Time Ontology Extended for Non-Gregorian Calendar Applications

Tracking #: 870-2080

Simon Cox

Responsible editor: 
Mark Gahegan

Submission type: 
Ontology Description
We extend OWL-Time to support the encoding of temporal position in a range of reference systems, in addi-tion to the Gregorian calendar and conventional clock. Two alternative implementations are provided: as a pure extension or OWL-Time, or as a replacement, both of which preserve the same representation for the cases origi-nally supported by OWL-Time. The combination of the generalized temporal position encoding and the temporal interval topology from OWL-Time support a range of applications in a variety of cultural and technical settings. These are illustrated with examples involving non-Gregorian calendars, Unix-time, and geologic time using both chronometric and stratigraphic timescales.
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Solicited Reviews:
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Review #1
By Karl Grossner submitted on 15/Nov/2014
Minor Revision
Review Comment:

This article makes a nice contribution to the domain of temporal modeling and I gladly support its acceptance. I have a few comments explaining why, list some challenges that may be out of scope here, plus a couple of relatively minor suggestions. I think the paper stands on its own but I'd welcome thoughts on, or flagging of, those challenges.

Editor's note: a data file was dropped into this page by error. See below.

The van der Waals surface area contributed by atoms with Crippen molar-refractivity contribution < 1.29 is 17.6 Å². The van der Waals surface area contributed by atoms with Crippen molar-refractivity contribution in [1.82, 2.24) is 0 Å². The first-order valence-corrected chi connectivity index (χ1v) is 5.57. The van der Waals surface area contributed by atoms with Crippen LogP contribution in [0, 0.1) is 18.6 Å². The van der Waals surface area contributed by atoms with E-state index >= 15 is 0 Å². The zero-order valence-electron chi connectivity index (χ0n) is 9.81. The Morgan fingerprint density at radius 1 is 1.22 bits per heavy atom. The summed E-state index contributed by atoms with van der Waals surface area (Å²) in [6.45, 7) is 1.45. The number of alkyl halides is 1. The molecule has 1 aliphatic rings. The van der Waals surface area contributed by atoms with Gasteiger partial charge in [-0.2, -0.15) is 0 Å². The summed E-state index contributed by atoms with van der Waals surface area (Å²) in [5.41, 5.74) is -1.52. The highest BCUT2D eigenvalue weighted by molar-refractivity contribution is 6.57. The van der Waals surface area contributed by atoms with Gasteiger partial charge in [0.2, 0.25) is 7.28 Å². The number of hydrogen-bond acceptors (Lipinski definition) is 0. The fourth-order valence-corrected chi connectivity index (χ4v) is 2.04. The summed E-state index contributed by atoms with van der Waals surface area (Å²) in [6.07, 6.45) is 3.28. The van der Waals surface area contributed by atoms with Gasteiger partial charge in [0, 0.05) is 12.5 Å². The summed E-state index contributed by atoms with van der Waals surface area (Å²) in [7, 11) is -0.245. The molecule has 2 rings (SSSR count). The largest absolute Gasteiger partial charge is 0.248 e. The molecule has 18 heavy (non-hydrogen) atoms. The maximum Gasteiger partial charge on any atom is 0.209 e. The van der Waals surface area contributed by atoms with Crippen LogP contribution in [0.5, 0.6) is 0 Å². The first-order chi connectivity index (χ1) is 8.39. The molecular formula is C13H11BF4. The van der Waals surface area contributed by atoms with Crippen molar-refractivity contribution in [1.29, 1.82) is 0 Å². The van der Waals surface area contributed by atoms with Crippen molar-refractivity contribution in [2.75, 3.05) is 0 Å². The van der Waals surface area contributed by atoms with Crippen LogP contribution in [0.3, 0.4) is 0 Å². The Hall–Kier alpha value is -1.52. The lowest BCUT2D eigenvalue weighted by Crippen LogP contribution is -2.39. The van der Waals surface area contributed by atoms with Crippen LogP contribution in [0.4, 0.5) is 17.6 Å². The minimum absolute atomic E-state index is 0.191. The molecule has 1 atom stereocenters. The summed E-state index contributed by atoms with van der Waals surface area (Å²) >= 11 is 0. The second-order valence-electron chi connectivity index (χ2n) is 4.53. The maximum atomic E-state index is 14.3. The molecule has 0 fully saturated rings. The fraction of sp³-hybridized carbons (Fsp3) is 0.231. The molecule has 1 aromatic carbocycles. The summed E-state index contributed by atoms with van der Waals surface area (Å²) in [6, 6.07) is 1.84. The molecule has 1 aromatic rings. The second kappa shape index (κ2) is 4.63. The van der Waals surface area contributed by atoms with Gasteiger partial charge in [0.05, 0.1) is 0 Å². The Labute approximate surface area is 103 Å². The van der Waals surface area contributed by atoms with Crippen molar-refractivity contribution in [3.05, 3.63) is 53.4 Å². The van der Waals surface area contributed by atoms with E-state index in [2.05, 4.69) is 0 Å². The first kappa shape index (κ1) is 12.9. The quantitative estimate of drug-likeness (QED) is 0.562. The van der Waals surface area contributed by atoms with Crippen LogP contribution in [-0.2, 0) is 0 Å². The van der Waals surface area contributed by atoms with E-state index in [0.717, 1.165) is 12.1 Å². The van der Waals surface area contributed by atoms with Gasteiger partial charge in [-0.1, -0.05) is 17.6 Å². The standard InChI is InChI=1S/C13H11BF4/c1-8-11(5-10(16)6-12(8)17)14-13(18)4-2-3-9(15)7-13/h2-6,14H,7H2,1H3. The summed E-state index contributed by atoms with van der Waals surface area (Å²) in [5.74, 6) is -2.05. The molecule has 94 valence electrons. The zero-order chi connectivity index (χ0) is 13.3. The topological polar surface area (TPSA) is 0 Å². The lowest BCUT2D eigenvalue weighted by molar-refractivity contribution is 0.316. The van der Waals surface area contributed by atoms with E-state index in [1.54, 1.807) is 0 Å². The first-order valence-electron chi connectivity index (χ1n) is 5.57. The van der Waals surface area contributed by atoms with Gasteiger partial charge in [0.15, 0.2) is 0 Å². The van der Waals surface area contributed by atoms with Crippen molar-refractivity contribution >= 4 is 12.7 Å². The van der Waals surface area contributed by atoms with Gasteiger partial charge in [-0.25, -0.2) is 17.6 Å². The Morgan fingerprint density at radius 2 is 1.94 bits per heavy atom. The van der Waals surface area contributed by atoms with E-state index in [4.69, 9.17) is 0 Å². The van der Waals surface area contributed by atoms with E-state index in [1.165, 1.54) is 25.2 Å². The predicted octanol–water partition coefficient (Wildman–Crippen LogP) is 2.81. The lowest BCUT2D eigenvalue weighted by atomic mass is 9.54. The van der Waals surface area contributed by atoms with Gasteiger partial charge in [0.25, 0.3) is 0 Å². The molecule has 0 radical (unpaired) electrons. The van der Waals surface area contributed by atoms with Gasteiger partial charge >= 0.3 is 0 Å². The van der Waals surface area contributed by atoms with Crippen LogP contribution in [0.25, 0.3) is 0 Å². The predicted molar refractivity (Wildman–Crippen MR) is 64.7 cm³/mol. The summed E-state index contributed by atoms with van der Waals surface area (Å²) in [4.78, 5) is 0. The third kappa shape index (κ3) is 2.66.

By articulating the classes of temporal reference systems (TRSes) from ISO 19108, the Time-plus and Time-new extensions to OWL-Time offer a promising start to helping that ontology better support historical and geo-historical knowledge representation. The author properly constrains the paper by making a "stub" for others' formal representations of non-Gregorian calendars and so forth, but demonstrates nicely how named historical periods can be defined, and start points for any calendar also using a form of year/month/day structure (Hebrew, Buddhist, e.g.) can be defined.

I don't think these extensions address a couple of cases I'm especially interested in, but I allow that those needs might be met at a higher, application layer (or by another extension). That is: 1) how do we describe an instant in a multi-year span? For example, how can we express born in (1901 or 1902)? If only "time:year '1901'" is given for a dateTimeDescription, and unitType is unitDay, we can I suppose rely on an as yet unavailable reasoner to know it's some time during that year and not throughout. But how can this be done for multi-year intervals?; and 2) historical data so often arrive as "about" or "circa," a case that might be handled by adding hasLatestBeginning and hasEarliestEnd to hasBeginning and hasEnd, forming a quad that can be used to construct a curve (or ignored if they're not given). This "interval bounded by either instants or intervals" pattern has been used well in Simile Timeline, and in analog fashion for a very long time.